I see that many fancy credit card are heavier than the typical credit cards. E.g. on https://www.uscreditcardguide.com/the-most-heavy-credit-cards-list/#3AmEx_Platinum_18g (mirror) it seems that the heaviest credit cards are geared toward customers who are wealthier than average, or willing to pay a high annual fee. It's surprising to me as I prefer to have a light wallet.

What's the upside of having a heavy credit card?

| improve this question | | | | |
  • 2
    It may have more to do with the bank's idea of the card's prestige (this is the only card you'll need to carry, so it can be as massive as 3 normal cards) than consumer preferences – Ben Voigt Feb 3 '19 at 18:42
  • I'm not sure why the question and all the 4 answers so far get downvoted here. – Franck Dernoncourt Feb 4 '19 at 4:47

Small things like cards can feel light, flimsy and fragile - cheap, disposable. Making the card heavier gives it a better hand feel - makes it feel heavy, durable, resilient, luxurious, valuable. Basically, it's the same reason resumes and invitations are printed on heavier paper: to make something seem more valuable than it is, so people buy more of it.

| improve this answer | | | | |
  • To truly be "durable" or "resilient" banks really need to improve the magnetic stripe, not the card itself. – Ben Voigt Feb 3 '19 at 18:44
  • 2
    @BenVoigt Don't get me wrong ; I'm not saying they're actually more durable or resilient. I'm saying people instinctively believe this about small things (heavier means more valuable) and marketers exploit this for profit. – Patrick87 Feb 3 '19 at 18:46
  • 2
    I guess they are more likely to survive being used to open locked doors – Ben Voigt Feb 3 '19 at 18:52
  • @BenVoigt and make the embossing tougher, so your card doesn't wear out so quick from all those chi-chunk machines. Speaking of that, could they get better carbon paper so you don't have to push so hard? – Harper - Reinstate Monica Feb 3 '19 at 20:14
  • @Harper: "All those chi-chunk machines"? If your point was that magnetic readers are nearly obsolete, that's a false equivalence: magnetic stripes wear off with types of usage that don't involve reading the magnetic data -- they don't suddenly last 10x as long simply because 90% of transactions now use the chip. – Ben Voigt Feb 3 '19 at 20:19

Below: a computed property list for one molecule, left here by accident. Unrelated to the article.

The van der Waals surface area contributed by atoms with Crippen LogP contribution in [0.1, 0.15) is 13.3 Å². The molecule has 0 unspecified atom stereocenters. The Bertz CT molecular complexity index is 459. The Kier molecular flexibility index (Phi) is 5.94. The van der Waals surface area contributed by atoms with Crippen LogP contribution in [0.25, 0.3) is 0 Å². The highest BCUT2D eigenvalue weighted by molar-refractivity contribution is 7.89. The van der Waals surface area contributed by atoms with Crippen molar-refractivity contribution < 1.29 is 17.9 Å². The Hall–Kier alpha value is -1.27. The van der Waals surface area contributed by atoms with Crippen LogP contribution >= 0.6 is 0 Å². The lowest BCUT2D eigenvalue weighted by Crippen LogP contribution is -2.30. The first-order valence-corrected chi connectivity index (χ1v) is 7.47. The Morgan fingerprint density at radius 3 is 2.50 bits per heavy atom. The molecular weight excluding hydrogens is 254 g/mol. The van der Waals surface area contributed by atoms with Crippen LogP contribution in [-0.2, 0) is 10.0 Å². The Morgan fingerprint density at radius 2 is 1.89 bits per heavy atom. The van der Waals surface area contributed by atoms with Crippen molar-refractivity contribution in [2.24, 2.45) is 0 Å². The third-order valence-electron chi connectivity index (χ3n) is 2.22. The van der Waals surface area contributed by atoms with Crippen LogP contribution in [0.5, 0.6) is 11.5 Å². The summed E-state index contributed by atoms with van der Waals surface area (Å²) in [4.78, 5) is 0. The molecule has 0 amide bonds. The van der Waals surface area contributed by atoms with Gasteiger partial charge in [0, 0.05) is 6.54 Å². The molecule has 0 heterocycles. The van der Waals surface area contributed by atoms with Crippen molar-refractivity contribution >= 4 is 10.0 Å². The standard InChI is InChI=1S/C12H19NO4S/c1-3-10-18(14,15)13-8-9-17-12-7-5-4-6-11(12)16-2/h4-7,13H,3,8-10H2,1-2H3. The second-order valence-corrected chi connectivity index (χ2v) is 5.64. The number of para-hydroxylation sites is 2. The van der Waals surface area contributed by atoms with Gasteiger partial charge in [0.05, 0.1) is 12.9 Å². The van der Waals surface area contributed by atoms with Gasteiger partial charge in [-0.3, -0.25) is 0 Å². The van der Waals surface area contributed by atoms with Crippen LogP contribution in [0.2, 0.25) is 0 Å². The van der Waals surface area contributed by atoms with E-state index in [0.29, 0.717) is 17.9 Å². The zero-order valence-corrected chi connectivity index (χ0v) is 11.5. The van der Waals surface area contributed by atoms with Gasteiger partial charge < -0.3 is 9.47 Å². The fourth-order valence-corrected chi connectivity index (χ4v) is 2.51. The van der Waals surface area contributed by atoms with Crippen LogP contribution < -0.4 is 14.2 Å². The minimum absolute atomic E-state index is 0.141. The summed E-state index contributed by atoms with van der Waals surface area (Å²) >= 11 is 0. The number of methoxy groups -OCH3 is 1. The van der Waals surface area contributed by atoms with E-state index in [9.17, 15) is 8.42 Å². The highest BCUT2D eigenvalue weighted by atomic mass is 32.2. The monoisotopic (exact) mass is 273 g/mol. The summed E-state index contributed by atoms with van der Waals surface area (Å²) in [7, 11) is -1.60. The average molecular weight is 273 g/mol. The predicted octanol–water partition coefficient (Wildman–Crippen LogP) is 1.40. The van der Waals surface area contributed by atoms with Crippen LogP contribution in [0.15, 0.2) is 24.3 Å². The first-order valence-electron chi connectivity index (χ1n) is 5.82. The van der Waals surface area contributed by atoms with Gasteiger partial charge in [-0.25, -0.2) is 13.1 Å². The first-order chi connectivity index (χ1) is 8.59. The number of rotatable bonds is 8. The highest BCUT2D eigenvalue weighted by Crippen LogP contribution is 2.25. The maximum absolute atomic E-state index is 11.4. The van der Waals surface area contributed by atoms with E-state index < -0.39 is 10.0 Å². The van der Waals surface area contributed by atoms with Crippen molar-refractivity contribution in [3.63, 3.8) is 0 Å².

What's the upside of having a heavy credit card?

They are a status symbol. With so many plastic cards something that looks and feels fancy is a nice way to differentiate the "high end" credit cards. As with most trends they are now becoming more common on less prestigious cards.

They offer no practical upside in my opinion, they are not more durable in any meaningful way.

Early credit cards didn't have mag-stripes or chips for reading, so metal cards were actually practical over paper cards at the time, but now it's just a look/feel/status thing.

| improve this answer | | | | |

Many of the "heavy" cards carry benefits to holders of the card even when it is not used for a transaction. For example, some Amex cards include access to Centurion lounges.

The heavier/more substantial card may be harder to counterfeit (vs plastic ones which are produced by every bank and even in some branches -- the equipment clearly is widely available and low cost), which in turn makes it more likely to be accepted on inspection without actually looking up the card in an online database.

Removing the lookup step makes taking advantage of these privileges slightly faster and more convenient, which is a minor benefit to the holder.